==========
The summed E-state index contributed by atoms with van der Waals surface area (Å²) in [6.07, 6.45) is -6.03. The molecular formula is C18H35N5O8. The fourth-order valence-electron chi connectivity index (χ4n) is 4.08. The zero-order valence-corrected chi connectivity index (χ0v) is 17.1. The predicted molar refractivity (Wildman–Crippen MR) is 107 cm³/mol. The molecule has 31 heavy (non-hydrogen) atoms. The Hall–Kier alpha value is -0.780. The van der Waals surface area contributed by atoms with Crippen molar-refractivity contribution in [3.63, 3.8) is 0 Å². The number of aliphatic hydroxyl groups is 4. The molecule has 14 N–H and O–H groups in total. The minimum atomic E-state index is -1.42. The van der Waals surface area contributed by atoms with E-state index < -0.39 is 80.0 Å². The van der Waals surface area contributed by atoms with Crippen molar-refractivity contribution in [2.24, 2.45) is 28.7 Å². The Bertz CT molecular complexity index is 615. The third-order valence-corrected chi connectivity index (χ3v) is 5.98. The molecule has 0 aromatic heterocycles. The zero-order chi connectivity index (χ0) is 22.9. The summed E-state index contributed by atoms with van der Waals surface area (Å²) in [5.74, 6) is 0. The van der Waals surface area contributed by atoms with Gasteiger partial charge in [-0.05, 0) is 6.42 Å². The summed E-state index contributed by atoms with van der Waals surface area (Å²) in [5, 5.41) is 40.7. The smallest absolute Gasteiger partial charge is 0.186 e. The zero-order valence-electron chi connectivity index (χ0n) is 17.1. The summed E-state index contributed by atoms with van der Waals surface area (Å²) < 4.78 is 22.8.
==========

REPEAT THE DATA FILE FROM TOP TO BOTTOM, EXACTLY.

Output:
The summed E-state index contributed by atoms with van der Waals surface area (Å²) in [6.07, 6.45) is -6.03. The molecular formula is C18H35N5O8. The fourth-order valence-electron chi connectivity index (χ4n) is 4.08. The zero-order valence-corrected chi connectivity index (χ0v) is 17.1. The predicted molar refractivity (Wildman–Crippen MR) is 107 cm³/mol. The molecule has 31 heavy (non-hydrogen) atoms. The Hall–Kier alpha value is -0.780. The van der Waals surface area contributed by atoms with Crippen molar-refractivity contribution in [3.63, 3.8) is 0 Å². The number of aliphatic hydroxyl groups is 4. The molecule has 14 N–H and O–H groups in total. The minimum atomic E-state index is -1.42. The van der Waals surface area contributed by atoms with E-state index < -0.39 is 80.0 Å². The van der Waals surface area contributed by atoms with Crippen molar-refractivity contribution in [2.24, 2.45) is 28.7 Å². The Bertz CT molecular complexity index is 615. The third-order valence-corrected chi connectivity index (χ3v) is 5.98. The molecule has 0 aromatic heterocycles. The zero-order chi connectivity index (χ0) is 22.9. The summed E-state index contributed by atoms with van der Waals surface area (Å²) in [5.74, 6) is 0. The van der Waals surface area contributed by atoms with Gasteiger partial charge in [-0.05, 0) is 6.42 Å². The summed E-state index contributed by atoms with van der Waals surface area (Å²) in [5, 5.41) is 40.7. The smallest absolute Gasteiger partial charge is 0.186 e. The zero-order valence-electron chi connectivity index (χ0n) is 17.1. The summed E-state index contributed by atoms with van der Waals surface area (Å²) < 4.78 is 22.8.